Preheat your oven to 200°C/400°F.

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Slice the logs thinly, about 2-3 mm, and place on a non-stick baking sheet. Bake for 5-6 minutes, keeping a close watch on the cookies during the last minute. They should begin to brown along the edges, but be careful to take them out of the oven before they get too dark.

Let them cool for a minute or two on the baking sheet, then transfer to a cooling rack.

As soon as they cookies have cooled completely, place them in a cookie tin (they get soft quite quickly if you leave them out too long!).

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The cookies keep for several weeks in a cookie tin, if not eaten 🙂

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🌲⛄Thumbprint Cookies and Jødekager⛄🌲

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I wasn’t completely ready for it to be Christmas this year, to be honest. I feel as though the past year just whizzed by, and wasn’t it just Christmas 2014? But then the last week of November rolled around, and I started to feel the tingle of anticipation creeping up on me. Last weekend we decorated my flat, and I bought a ridiculous amount of fairy lights.

So my Christmas excitement is once more alive and well, and I’m not even going to apologise for the explosion of snowflakes, Christmas trees, candy cane hearts, and snow men on this page. The fairy lights are up and the baking has begun.

Although I’m generally very much against fussy recipes, for some reason most of the Christmas cookie recipes I grew up with, and HAVE to make each year because I love them, are all a bit finicky. But a few weeks back I stumbled across the easiest, and no less delicious for it, Christmas cookie recipe. It’s even versatile. It’s most definitely going to be part of the annual Christmas cookie baking bonanza, and I may or may not have eaten a few dozen of them already.

These super moorish little thumbprint cookies are kind of like a shortbread cookie, but a little lighter (because of the baking soda), tender and crunchy at the same time, with a lovely little jammy centre 🙂 I used raspberry jam, and it was perfect, these cookies definitely need a slightly sour, or tart, sort of jam I think. I’m also going to try apricot, and maybe also some lemon curd. I think these would be killer with homemade lemon curd.

The first time I made this cookie dough I only made the thumbprint cookies, but the texture of the cookie made me think the dough would also be perfect for Danish jødekager (‘jødekager’, which translates as Jewish cakes, purportedly got their name because they resembled a type of cookie/biscuit that was traditionally sold in Jewish bakeries and shops in Copenhagen a few hundred years back), a crispy little cookie with cinnamon sugar and chopped almonds on top. I make these every year, each time using a different recipe because I can never find one I’m completely satisfied with. Until now, that is 🙂 I made some last year that I thought were perfectly lovely, but these are so much better, and so much quicker to make since there’s no faffing about with rolling pins and cookie cutters (even if I LOVE my cookie cutters – and my friend recently gave me a dinosaur-shaped one that I have yet to use!). I brought them to the office glühwein (or ‘gløgg’, in Danish) party this Thursday, and they all disappeared even though the table was almost completely covered in Christmas goodies, and I ended up taking about half of the thumbprint cookies back home with me (not a problem, they have now vanished). I think these would also make for really lovely snickerdoodles, were they to be rolled entirely in cinnamon sugar, and flattened slightly less than you would to make the jødekage-variation.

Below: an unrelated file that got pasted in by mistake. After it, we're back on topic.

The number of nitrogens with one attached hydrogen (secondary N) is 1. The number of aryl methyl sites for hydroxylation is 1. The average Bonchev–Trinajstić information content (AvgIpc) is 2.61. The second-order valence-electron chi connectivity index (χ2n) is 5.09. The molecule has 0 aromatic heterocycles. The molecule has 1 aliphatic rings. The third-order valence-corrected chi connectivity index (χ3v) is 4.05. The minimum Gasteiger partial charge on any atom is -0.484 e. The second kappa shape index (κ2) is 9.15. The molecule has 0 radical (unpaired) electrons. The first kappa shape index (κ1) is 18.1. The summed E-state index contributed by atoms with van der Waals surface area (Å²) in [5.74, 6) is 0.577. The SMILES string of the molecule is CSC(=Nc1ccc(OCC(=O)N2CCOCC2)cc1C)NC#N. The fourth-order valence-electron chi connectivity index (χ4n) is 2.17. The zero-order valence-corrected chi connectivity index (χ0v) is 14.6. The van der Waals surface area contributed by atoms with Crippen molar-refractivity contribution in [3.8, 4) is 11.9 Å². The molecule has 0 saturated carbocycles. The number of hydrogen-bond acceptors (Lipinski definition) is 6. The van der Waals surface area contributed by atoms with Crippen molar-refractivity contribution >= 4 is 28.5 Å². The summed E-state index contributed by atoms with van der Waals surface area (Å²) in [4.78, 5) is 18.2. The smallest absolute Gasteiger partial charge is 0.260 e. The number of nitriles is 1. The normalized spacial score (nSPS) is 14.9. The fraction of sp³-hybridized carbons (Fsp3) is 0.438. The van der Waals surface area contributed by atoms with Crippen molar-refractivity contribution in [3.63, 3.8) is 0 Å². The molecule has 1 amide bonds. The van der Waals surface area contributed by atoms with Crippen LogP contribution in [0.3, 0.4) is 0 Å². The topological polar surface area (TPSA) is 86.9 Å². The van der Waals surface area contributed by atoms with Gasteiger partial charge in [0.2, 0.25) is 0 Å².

To make the jødekager, follow the instructions beneath the thumbrint cookie recipe. To make both, use half of the dough for the thumbprint cookies, and half for the jødekager (or however you want to split it, should you want to make both variations).

❄Thumbprint Christmas Cookies❄
Adapted slightly from Epicurious – makes about 4 dozen little cookies

  • 225 (1 cup/2 sticks) butter, softened
  • 150 g (3/4 cup) sugar
  • 310 g (2 1/2 cups) flour
  • 1/4 tsp baking soda
  • 1/4 tsp salt
  • 1 egg
  • 1 tsp vanilla extract
  • about 1/2 cup/120 ml jam
  • Icing sugar for dusting (optional)

In a large bowl, beat butter and sugar together on medium until nice and fluffy. Add the egg and vanilla extract, beating for another minute or so.

In a small bowl, whisk together the flour, salt and baking soda (I don’t always have the patience for sifting, and whisking the ingredients together with a hand whisk usually means it’s ok to skip this step).

Add the dry ingredients to the wet, mixing with a silicone spatula until everything is just combined. I use my hands to press it together at the end.